Here are four thoughts on Birmingham’s new tram plan

Oooh, shiny. Image: Transport for the West Midlands.

Last week on our Facebook page (you like that already, right? You should definitely like it), we received a complaint, of sorts: that we don't write enough about Birmingham.

If there's any validity to this, it's for a simple reason. Much of our most widely-shared content is about transport. And Birmingham's transport is pretty, well, rubbish: a few commuter rail lines, an extensive but under-regulated bus network, and a single, solitary light rail line which, let's be honest about this, makes for a rubbish map.

To make matters worse, for most of its life, the Midlands Metro – the light rail line in question – didn't make it into Birmingham City centre at all. From its opening in May 1999 right up until 2016, trams terminated on the northern fringe of the city's central business district at Snow Hill. At the other end of the line, they didn't make it to the heart of Wolverhampton, either.

The line as it was. Click to expand. Image: Transport for the West Midlands.

All of which was great for passenger numbers, obviously.

But that is, gradually, changing. In May last year, the route was extended to three new stations, ending at the recently renovated Birmingham New Street station. And over the weekend, the Department for Transport announced it was chucking £60m into the pot to help pay for the £149m extension which will take the line another mile or so through to Birmingham's rapidly redeveloping Westside.

Here's a map of where the five new stations will be:

Click to expand. Image: Transport for the West Midlands.

Some observations, in no particular order:

Those names suck

I'm not convinced those names will stick. For one thing, the stop labelled "Stephenson Street" on that map is already open, except it’s actually called "Grand Central". (The rather grandiose name refers to the shiny new shopping centre on top of New Street station.)

For another, there already is a Five ways railway station, not particularly close to the Five Ways tram stop (the original Five Ways is a roundabout). And Edgbaston is more than a little vague, since Edgbaston is a fairly big suburban district which taken as a whole is probably bigger than the entire city centre. So my guess is at least some of these stops will ultimately open under different names.

What's with the hair-pin turn?

The result of this extension will be a slightly odd shaped line, which heads south east into the city, then turns abruptly south west.

This makes a lot more sense when you see the city centre chunk of the route as something as yet unbuilt suburban routes can later plug into – rather than simply a weirdly circuitous route from the Jewellery Quarter to Five Ways.

Where to next?

As to where those later extensions might be, in his manifesto, the region's metro mayor Andy Street promised to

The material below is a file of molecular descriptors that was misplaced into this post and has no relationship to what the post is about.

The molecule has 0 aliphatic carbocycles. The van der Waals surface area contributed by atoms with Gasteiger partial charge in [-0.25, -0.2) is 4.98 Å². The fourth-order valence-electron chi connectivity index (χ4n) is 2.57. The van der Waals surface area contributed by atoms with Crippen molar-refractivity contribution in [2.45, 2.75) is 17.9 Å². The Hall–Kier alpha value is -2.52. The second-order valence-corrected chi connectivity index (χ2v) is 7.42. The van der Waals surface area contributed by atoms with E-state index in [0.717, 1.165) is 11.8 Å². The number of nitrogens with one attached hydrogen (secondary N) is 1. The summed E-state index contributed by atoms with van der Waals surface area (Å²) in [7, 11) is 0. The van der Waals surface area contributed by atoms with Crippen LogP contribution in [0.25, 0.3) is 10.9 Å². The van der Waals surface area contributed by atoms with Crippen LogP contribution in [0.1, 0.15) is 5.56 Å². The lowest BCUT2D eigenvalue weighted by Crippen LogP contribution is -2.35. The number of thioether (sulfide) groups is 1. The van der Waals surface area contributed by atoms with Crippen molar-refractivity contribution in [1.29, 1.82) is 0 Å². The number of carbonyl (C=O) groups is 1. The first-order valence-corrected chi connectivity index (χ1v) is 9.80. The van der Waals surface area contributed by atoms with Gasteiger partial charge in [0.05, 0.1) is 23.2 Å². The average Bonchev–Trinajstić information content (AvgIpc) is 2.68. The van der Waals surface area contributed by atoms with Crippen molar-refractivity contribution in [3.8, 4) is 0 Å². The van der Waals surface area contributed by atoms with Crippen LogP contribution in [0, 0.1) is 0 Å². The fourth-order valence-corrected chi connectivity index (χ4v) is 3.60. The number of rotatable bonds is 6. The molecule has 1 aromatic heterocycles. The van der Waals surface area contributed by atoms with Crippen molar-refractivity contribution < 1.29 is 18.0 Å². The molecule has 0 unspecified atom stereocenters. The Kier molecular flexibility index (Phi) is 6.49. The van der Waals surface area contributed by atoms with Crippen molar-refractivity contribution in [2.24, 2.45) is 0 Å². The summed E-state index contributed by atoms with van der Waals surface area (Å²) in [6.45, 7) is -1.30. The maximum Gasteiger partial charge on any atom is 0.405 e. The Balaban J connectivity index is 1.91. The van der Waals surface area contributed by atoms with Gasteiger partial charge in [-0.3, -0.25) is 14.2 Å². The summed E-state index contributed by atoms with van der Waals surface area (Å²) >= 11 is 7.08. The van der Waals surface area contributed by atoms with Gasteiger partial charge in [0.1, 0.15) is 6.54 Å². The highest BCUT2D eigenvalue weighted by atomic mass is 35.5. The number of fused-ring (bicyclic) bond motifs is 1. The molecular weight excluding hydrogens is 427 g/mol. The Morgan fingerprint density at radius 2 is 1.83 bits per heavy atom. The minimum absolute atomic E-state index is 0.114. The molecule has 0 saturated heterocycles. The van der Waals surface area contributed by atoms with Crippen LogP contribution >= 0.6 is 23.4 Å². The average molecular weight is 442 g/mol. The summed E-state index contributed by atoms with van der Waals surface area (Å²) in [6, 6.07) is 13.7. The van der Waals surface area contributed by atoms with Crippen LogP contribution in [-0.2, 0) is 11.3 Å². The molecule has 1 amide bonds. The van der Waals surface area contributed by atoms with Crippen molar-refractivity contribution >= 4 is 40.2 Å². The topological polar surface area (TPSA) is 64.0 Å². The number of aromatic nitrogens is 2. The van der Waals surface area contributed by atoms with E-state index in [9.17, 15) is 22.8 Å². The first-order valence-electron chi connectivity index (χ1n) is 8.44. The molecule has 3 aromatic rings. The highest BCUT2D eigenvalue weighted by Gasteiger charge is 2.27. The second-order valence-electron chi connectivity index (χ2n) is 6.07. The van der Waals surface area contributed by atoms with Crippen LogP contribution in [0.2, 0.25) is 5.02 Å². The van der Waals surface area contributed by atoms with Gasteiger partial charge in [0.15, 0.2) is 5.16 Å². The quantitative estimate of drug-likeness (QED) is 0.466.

“Start the construction of the Midlands Metro extension to Brierley Hill and gain agreement to extend it to North Solihull and Birmingham Airport.”

The former of those is a more orbital route, that'll leave the mainline at Wednesbury and head south west through Dudley.

The latter sounds a lot like the oft-proposed East Side extension. That would leave the main line at Corporation Street, probably serve the existing station at Moor Street and the proposed High Speed 2 terminal at Curzon Street, and then run through the eastern suburbs towards Solihull, the airport, even Coventry.

Although nobody's talking about it yet, a western line seems plausible as well. That "Edgbaston" terminus on Hagley Road would connect up nicely with the proposed SPRINT line: a bus rapid transit route which would run the length of the Hagley Road, towards Bearwood and Quinton. It would seem strange to me to go to the trouble of building a segregated bus lane on that busy arterial, rather than to spend a few more quid and make it part of the tram network.

That said, I'm clearly speculating here. And artist's impressions of how Sprint would look clearly show it next to the tram at Edgbaston, so who knows:

Image: Transport for the West Midlands.

Oh yeah, and in the north the powers that be are finally extending the line to Wolverhampton proper. Good show, lads.

Why now?

Why the sudden government enthusiasm for spending money on public transport outside London? Doesn't this seem to go against everything transport secretary Chris Grayling seems to stand for?


Well, yes. But I suspect there's a simple reason. Of the big secondary English cities, the West Midlands is the only one with a Conservative mayor. Consequently, the Tories in national government would really quite like to see Andy Street succeed.

This extension has been on the table for some time, so I'm not saying this is the entire motivation. Nonetheless, I suspect the current management at the DfT will have been rather more easily persuaded of the value of this one than they would be of a £60m transport project in, say, Liverpool.

Anyway. The new line should be open by the spring of 2021. Which is nice.

Jonn Elledge is the editor of CityMetric. He is on Twitter as @jonnelledge and also has a Facebook page now for some reason. 

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Everybody hates the Midlands, and other lessons from YouGov’s latest spurious polling

Dorset, which people like, for some reason. Image: Getty.

Just because you’re paranoid, the old joke runs, doesn’t mean they’re not out to get you. By the same token: just because I’m an egomaniac, doesn’t mean that YouGov isn’t commissioning polls of upwards of 50,000 people aimed at me, personally.

Seriously, that particular pollster has form for this: almost exactly a year ago, it published the results of a poll about London’s tube network that I’m about 98 per cent certain* was inspired by an argument Stephen Bush and I had been having on Twitter, at least partly on the grounds that it was the sort of thing that muggins here would almost certainly write up.